After creating the feedback, IPA creates a file that’s ready to be imported into Questionmark using its ASCII import function. In addition to reducing the department’s workload, IPA also helps ensure assessment accuracy. In addition, it allows faculty members to easily access the course test bank over the web to edit the questions. 

“We just have to type in the topic information one time and then we get a one page printout so we can do quality control to make sure there are no typing errors on the list,’ Schwager said. “It really reduces the amount of potential error, and we’ve found that it has reduced the amount of actual error as well.”

Questionmark Exports Courses to CD

One of Thomas Edison State College’s major clients is the United States military. Soldiers in far-flung places such as Iraq and Afghanistan routinely take the College’s distance learning courses so they can continue their education. One group, however, is unable to access courses online. Serving on submarines in the Navy precludes that option. 

Using Questionmark's QTI XML export option, the department exports interactive courses to software called Lectora, developed by Travantis. The program enables the school to put e-Pack™ courses on CDs specifically for use on submarines. These CD courses give the Navy students the full feedback that conventional online classes provide for other distance learning students.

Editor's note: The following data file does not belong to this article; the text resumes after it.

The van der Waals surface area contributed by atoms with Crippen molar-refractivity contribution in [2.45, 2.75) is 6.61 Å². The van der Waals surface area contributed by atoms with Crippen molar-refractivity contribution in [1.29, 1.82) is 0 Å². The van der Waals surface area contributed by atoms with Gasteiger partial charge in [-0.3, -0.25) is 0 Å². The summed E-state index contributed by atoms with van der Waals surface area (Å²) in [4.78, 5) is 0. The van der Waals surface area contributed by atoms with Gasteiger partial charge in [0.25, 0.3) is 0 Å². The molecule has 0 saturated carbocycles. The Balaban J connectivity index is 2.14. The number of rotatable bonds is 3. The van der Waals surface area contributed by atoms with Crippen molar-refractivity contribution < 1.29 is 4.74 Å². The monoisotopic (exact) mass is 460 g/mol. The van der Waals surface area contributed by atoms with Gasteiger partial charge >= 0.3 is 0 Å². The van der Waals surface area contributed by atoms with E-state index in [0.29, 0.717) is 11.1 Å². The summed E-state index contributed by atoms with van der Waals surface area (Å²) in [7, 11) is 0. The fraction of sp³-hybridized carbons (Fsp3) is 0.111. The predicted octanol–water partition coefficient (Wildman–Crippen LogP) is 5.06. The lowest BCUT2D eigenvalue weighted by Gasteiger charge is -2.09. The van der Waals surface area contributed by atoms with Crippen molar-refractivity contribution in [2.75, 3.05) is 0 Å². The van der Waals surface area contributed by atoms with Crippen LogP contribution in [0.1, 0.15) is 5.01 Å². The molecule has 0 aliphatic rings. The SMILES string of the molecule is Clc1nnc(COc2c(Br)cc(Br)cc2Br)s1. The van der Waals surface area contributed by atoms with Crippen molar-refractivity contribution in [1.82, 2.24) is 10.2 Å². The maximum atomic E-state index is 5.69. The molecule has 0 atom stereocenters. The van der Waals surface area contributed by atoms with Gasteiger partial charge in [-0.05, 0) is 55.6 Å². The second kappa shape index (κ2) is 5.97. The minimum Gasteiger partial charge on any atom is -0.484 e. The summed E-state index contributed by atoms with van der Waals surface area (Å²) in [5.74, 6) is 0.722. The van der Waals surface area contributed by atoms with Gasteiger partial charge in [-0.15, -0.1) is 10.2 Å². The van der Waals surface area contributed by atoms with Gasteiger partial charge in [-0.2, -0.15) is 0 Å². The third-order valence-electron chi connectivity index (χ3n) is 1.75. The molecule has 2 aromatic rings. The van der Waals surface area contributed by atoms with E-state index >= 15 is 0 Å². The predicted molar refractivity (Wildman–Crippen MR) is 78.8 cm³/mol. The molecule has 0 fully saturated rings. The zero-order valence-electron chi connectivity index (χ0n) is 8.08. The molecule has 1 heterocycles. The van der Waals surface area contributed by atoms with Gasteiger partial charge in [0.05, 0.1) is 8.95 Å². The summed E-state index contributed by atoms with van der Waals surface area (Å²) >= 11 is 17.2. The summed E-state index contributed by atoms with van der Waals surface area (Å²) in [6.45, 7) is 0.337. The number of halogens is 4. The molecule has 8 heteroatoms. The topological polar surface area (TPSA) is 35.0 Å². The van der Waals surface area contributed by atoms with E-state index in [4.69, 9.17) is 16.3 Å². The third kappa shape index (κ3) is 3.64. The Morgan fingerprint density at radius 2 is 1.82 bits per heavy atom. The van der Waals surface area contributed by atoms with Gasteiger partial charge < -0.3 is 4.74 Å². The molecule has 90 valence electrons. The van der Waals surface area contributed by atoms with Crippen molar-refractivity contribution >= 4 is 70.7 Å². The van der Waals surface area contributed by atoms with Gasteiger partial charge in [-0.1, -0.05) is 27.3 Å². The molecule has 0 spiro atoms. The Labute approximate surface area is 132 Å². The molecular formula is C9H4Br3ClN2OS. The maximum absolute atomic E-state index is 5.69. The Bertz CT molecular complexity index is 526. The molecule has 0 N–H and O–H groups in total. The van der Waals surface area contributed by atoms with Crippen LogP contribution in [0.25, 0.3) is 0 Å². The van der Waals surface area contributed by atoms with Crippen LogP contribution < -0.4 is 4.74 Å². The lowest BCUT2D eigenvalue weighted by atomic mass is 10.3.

Thomas Edison State College Uses Questionmark for Surveys, Evaluations, and Tests
While a large percentage of the College’s use of Questionmark involves providing feedback to students through quizzes in e-Pack™ courses, the school also employs the program in other arenas. The nursing program at the school uses Questionmark for course evaluations. The College has now initiated a program with the U.S. Army that enables students to take exams within their courses. While all high stakes exams at Thomas Edison State College are administered in a proctored environment, the Army program does not require proctoring since the exam represents only one component of their course grade. 

Thomas Edison State College also administers what are known as TECEP® tests. These allow students to earn college credit without taking formal courses by permitting students to demonstrate college-level knowledge they have gained through work, personal interests, or independent study. Credit is granted after these students pass a single examination. Since the stakes are so high, these exams have only been given on paper in proctored testing rooms. Recently, the College has created a pilot program to give these exams, still in a proctored environment, using Questionmark instead of paper.

School Expanding Online Offerings

The response to the College’s e-Pack™ offerings has been enormously positive and Schwager and Carone are creating more of these courses so students can spend as much time online as possible. Given the college’s constituency it makes sense. The duo also look to expand the school’s use of Questionmark .

“We love Questionmark and we’d like to see everyone in the college use it, so we’re always talking it up,” Carone said.